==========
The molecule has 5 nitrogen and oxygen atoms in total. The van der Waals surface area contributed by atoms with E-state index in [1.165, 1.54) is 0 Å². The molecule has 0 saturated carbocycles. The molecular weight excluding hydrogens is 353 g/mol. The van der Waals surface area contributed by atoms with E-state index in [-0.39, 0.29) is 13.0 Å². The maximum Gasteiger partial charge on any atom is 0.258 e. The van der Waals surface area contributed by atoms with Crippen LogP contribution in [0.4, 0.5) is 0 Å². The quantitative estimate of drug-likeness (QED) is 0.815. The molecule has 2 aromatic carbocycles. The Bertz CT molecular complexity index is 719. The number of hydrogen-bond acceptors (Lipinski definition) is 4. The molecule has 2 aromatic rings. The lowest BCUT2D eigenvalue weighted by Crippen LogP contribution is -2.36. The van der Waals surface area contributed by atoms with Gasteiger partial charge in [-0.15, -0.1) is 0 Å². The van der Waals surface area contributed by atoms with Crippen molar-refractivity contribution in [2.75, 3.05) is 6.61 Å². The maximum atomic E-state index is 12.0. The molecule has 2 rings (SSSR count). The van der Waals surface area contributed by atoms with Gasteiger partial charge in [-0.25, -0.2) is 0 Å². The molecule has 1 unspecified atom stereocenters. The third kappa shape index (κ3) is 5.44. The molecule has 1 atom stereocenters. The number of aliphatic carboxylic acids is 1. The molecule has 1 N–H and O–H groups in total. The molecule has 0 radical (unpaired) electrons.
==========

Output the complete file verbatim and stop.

The molecule has 5 nitrogen and oxygen atoms in total. The van der Waals surface area contributed by atoms with E-state index in [1.165, 1.54) is 0 Å². The molecule has 0 saturated carbocycles. The molecular weight excluding hydrogens is 353 g/mol. The van der Waals surface area contributed by atoms with E-state index in [-0.39, 0.29) is 13.0 Å². The maximum Gasteiger partial charge on any atom is 0.258 e. The van der Waals surface area contributed by atoms with Crippen LogP contribution in [0.4, 0.5) is 0 Å². The quantitative estimate of drug-likeness (QED) is 0.815. The molecule has 2 aromatic carbocycles. The Bertz CT molecular complexity index is 719. The number of hydrogen-bond acceptors (Lipinski definition) is 4. The molecule has 2 aromatic rings. The lowest BCUT2D eigenvalue weighted by Crippen LogP contribution is -2.36. The van der Waals surface area contributed by atoms with Gasteiger partial charge in [-0.15, -0.1) is 0 Å². The van der Waals surface area contributed by atoms with Crippen molar-refractivity contribution in [2.75, 3.05) is 6.61 Å². The maximum atomic E-state index is 12.0. The molecule has 2 rings (SSSR count). The van der Waals surface area contributed by atoms with Gasteiger partial charge in [-0.25, -0.2) is 0 Å². The molecule has 1 unspecified atom stereocenters. The third kappa shape index (κ3) is 5.44. The molecule has 1 atom stereocenters. The number of aliphatic carboxylic acids is 1. The molecule has 1 N–H and O–H groups in total. The molecule has 0 radical (unpaired) electrons.